There are few things worse than spending 5-minutes struggling with a bolt that won’t come loose, only to realize you’ve been tightening it the whole time. Besides the damage you can do to your components wrenching things the wrong way, it’s hard to get your security deposit back when your walls are full of holes from tools thrown in frustration. In today’s post, we’ll look at the most common tricky-bit on a bike, the left pedal, and exactly why it’s lefty-tighty.
Left Hand Thread
If you’ve ever assembled a bike or swapped out an old set of pedals, you know what many people learn too late – that left and right pedals are different. Most of the time they’ll be labeled with a small sticker or engraving indicating right and left, but even without explicit cues, a quick glance at the two side by side is all you need to tell the difference. Right pedals have a right-hand thread, so they follow the standard righty-tighty, lefty-loosey rules. Left pedals, however, have a left-hand thread, so they go righty-loosey, lefty-tighty. If you hold a pair of pedals next to each other with their axles pointing up, the right pedal will have threading that goes “up to the right”, the left pedal will have threads that go “up to the left” – easy. But why?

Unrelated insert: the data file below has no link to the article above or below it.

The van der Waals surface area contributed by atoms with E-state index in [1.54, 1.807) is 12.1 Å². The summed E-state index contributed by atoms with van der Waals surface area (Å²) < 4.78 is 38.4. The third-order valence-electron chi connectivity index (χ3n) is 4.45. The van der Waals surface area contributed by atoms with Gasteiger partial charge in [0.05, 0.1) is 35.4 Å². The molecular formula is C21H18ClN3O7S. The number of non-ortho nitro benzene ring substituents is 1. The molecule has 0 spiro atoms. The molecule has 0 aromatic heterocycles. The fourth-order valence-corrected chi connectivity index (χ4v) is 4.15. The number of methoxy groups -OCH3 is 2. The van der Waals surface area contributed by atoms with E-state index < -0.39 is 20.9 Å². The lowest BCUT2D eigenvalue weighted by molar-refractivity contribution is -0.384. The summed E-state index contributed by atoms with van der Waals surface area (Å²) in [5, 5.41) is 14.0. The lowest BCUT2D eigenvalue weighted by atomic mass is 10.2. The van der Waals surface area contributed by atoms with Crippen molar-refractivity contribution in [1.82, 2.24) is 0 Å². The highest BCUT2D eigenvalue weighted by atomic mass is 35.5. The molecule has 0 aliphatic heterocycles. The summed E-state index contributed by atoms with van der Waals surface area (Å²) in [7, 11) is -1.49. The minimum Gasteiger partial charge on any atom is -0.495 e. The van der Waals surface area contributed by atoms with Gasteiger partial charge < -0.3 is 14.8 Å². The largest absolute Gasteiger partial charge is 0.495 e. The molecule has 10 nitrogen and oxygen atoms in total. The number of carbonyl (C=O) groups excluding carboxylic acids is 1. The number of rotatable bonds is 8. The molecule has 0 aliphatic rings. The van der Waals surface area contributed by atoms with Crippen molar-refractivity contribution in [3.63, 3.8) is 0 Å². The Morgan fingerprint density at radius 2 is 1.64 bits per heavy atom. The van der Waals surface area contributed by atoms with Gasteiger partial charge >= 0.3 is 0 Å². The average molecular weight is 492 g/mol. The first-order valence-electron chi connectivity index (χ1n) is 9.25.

There are lots of theories as to why left pedals get unusual threading, but there’s one real, practical answer – so the pedal doesn’t fall off while you’re riding. Some say the Wright Brothers were the first to experiment with a left-hand threaded pedal but, whatever the source, prior to its implementation riders often had their trips cut short by runaway left pedals.
The culprit is an action known as precession. When the pedal axle is threaded into the crank arm and the rider pushes the pedal around to move, this causes the axle to “spin” the opposite way in the crank arm. Sheldon Brown suggests an easy way to visualize this, just hold a pen loosely in the end of a fist. Use your free hand to move the end of the pen in a circle and you’ll see the pen itself naturally rotates against your hand in the opposite direction. On a regularly-threaded left pedal, that action will cause the pedal to loosen, eat up the threads in the crank, and make its escape at the least opportune moment.
Along the way someone realized that by reversing the threading on the left side, those pedals would stay put – and the rest is history. A little bit of frustration for first-time pedal-techs in exchange for miles and miles of riding with both feet firmly on the bike.